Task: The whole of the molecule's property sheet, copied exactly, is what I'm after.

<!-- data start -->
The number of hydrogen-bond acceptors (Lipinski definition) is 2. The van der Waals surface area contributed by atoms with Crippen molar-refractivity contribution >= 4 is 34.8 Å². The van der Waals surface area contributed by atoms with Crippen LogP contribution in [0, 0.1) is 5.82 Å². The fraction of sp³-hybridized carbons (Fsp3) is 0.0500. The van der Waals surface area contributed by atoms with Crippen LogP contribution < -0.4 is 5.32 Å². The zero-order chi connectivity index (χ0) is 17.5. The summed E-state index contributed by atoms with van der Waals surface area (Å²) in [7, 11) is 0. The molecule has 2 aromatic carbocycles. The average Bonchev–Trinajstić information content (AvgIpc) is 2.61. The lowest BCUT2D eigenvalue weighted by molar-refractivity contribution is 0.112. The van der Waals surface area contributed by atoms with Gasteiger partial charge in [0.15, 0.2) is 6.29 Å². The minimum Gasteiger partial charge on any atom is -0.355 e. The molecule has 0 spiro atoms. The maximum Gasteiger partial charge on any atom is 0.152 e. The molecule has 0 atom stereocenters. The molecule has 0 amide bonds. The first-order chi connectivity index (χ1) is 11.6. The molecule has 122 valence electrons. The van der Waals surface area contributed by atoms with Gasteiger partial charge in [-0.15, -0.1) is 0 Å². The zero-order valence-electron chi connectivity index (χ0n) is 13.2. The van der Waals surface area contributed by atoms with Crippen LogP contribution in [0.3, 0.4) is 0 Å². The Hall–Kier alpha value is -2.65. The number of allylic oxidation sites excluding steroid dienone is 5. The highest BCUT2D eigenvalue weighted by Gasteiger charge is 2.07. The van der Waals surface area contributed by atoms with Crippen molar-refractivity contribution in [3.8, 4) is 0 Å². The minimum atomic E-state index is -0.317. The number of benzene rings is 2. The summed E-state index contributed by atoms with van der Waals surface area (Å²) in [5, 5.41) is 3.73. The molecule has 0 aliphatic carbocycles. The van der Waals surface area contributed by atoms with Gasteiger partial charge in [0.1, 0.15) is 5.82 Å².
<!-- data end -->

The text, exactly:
The number of hydrogen-bond acceptors (Lipinski definition) is 2. The van der Waals surface area contributed by atoms with Crippen molar-refractivity contribution >= 4 is 34.8 Å². The van der Waals surface area contributed by atoms with Crippen LogP contribution in [0, 0.1) is 5.82 Å². The fraction of sp³-hybridized carbons (Fsp3) is 0.0500. The van der Waals surface area contributed by atoms with Crippen LogP contribution < -0.4 is 5.32 Å². The zero-order chi connectivity index (χ0) is 17.5. The summed E-state index contributed by atoms with van der Waals surface area (Å²) in [7, 11) is 0. The molecule has 2 aromatic carbocycles. The average Bonchev–Trinajstić information content (AvgIpc) is 2.61. The lowest BCUT2D eigenvalue weighted by molar-refractivity contribution is 0.112. The van der Waals surface area contributed by atoms with Gasteiger partial charge in [0.15, 0.2) is 6.29 Å². The minimum Gasteiger partial charge on any atom is -0.355 e. The molecule has 0 spiro atoms. The maximum Gasteiger partial charge on any atom is 0.152 e. The molecule has 0 atom stereocenters. The molecule has 0 amide bonds. The first-order chi connectivity index (χ1) is 11.6. The molecule has 122 valence electrons. The van der Waals surface area contributed by atoms with Gasteiger partial charge in [-0.15, -0.1) is 0 Å². The zero-order valence-electron chi connectivity index (χ0n) is 13.2. The van der Waals surface area contributed by atoms with Crippen LogP contribution in [0.3, 0.4) is 0 Å². The Hall–Kier alpha value is -2.65. The number of allylic oxidation sites excluding steroid dienone is 5. The highest BCUT2D eigenvalue weighted by Gasteiger charge is 2.07. The van der Waals surface area contributed by atoms with Crippen molar-refractivity contribution in [3.8, 4) is 0 Å². The minimum atomic E-state index is -0.317. The number of benzene rings is 2. The summed E-state index contributed by atoms with van der Waals surface area (Å²) in [5, 5.41) is 3.73. The molecule has 0 aliphatic carbocycles. The van der Waals surface area contributed by atoms with Gasteiger partial charge in [0.1, 0.15) is 5.82 Å².